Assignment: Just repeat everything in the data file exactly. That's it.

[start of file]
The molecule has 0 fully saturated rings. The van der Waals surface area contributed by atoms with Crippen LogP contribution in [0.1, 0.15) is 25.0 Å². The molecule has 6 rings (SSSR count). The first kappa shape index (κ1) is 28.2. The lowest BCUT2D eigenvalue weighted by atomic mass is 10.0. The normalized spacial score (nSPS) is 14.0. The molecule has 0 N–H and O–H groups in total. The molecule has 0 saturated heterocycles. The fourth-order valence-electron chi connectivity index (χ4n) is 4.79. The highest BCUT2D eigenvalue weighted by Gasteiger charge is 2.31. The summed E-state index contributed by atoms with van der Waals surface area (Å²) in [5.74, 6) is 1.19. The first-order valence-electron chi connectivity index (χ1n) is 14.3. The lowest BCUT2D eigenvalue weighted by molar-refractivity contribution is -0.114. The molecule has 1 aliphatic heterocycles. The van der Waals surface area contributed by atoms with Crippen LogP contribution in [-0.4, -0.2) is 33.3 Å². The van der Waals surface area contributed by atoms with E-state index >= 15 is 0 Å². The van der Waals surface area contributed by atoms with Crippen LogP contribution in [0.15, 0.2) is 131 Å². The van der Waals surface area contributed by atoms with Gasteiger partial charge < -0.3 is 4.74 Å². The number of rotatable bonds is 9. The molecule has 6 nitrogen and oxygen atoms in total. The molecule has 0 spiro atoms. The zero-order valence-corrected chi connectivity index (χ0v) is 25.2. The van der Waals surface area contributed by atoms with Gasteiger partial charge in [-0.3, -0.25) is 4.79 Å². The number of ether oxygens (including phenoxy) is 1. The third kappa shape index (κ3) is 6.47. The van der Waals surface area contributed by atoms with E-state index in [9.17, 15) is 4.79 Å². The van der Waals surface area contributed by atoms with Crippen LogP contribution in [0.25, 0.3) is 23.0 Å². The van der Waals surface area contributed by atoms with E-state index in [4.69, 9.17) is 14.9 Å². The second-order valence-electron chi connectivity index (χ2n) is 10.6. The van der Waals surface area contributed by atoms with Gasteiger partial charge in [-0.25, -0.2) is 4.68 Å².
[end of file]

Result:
The molecule has 0 fully saturated rings. The van der Waals surface area contributed by atoms with Crippen LogP contribution in [0.1, 0.15) is 25.0 Å². The molecule has 6 rings (SSSR count). The first kappa shape index (κ1) is 28.2. The lowest BCUT2D eigenvalue weighted by atomic mass is 10.0. The normalized spacial score (nSPS) is 14.0. The molecule has 0 N–H and O–H groups in total. The molecule has 0 saturated heterocycles. The fourth-order valence-electron chi connectivity index (χ4n) is 4.79. The highest BCUT2D eigenvalue weighted by Gasteiger charge is 2.31. The summed E-state index contributed by atoms with van der Waals surface area (Å²) in [5.74, 6) is 1.19. The first-order valence-electron chi connectivity index (χ1n) is 14.3. The lowest BCUT2D eigenvalue weighted by molar-refractivity contribution is -0.114. The molecule has 1 aliphatic heterocycles. The van der Waals surface area contributed by atoms with Crippen LogP contribution in [-0.4, -0.2) is 33.3 Å². The van der Waals surface area contributed by atoms with E-state index >= 15 is 0 Å². The van der Waals surface area contributed by atoms with Crippen LogP contribution in [0.15, 0.2) is 131 Å². The van der Waals surface area contributed by atoms with Gasteiger partial charge < -0.3 is 4.74 Å². The number of rotatable bonds is 9. The molecule has 6 nitrogen and oxygen atoms in total. The molecule has 0 spiro atoms. The zero-order valence-corrected chi connectivity index (χ0v) is 25.2. The van der Waals surface area contributed by atoms with Gasteiger partial charge in [-0.3, -0.25) is 4.79 Å². The number of ether oxygens (including phenoxy) is 1. The third kappa shape index (κ3) is 6.47. The van der Waals surface area contributed by atoms with E-state index in [9.17, 15) is 4.79 Å². The van der Waals surface area contributed by atoms with Crippen LogP contribution in [0.25, 0.3) is 23.0 Å². The van der Waals surface area contributed by atoms with E-state index in [4.69, 9.17) is 14.9 Å². The second-order valence-electron chi connectivity index (χ2n) is 10.6. The van der Waals surface area contributed by atoms with Gasteiger partial charge in [-0.25, -0.2) is 4.68 Å².